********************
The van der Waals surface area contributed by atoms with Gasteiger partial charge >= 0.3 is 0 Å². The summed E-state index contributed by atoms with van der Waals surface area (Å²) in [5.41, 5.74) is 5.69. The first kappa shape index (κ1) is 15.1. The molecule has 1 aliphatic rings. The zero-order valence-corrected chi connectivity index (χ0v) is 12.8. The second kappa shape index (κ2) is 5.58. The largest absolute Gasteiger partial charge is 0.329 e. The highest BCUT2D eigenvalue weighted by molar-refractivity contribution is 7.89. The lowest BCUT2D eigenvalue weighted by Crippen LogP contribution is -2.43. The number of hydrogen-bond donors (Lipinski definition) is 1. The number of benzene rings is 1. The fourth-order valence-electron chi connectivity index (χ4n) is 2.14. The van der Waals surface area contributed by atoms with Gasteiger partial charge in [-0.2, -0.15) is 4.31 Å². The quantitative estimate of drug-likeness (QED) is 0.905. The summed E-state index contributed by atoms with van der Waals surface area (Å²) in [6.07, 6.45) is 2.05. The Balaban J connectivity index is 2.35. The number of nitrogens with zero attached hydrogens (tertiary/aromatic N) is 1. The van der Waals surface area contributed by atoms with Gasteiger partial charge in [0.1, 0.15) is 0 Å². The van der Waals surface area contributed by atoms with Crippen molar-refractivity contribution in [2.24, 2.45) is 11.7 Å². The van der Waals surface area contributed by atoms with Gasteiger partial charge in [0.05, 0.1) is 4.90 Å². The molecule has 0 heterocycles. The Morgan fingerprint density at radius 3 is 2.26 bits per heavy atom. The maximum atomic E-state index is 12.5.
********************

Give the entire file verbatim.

The van der Waals surface area contributed by atoms with Gasteiger partial charge >= 0.3 is 0 Å². The summed E-state index contributed by atoms with van der Waals surface area (Å²) in [5.41, 5.74) is 5.69. The first kappa shape index (κ1) is 15.1. The molecule has 1 aliphatic rings. The zero-order valence-corrected chi connectivity index (χ0v) is 12.8. The second kappa shape index (κ2) is 5.58. The largest absolute Gasteiger partial charge is 0.329 e. The highest BCUT2D eigenvalue weighted by molar-refractivity contribution is 7.89. The lowest BCUT2D eigenvalue weighted by Crippen LogP contribution is -2.43. The number of hydrogen-bond donors (Lipinski definition) is 1. The number of benzene rings is 1. The fourth-order valence-electron chi connectivity index (χ4n) is 2.14. The van der Waals surface area contributed by atoms with Gasteiger partial charge in [-0.2, -0.15) is 4.31 Å². The quantitative estimate of drug-likeness (QED) is 0.905. The summed E-state index contributed by atoms with van der Waals surface area (Å²) in [6.07, 6.45) is 2.05. The Balaban J connectivity index is 2.35. The number of nitrogens with zero attached hydrogens (tertiary/aromatic N) is 1. The van der Waals surface area contributed by atoms with Gasteiger partial charge in [0.1, 0.15) is 0 Å². The van der Waals surface area contributed by atoms with Crippen molar-refractivity contribution in [2.24, 2.45) is 11.7 Å². The van der Waals surface area contributed by atoms with Gasteiger partial charge in [0.05, 0.1) is 4.90 Å². The molecule has 0 heterocycles. The Morgan fingerprint density at radius 3 is 2.26 bits per heavy atom. The maximum atomic E-state index is 12.5.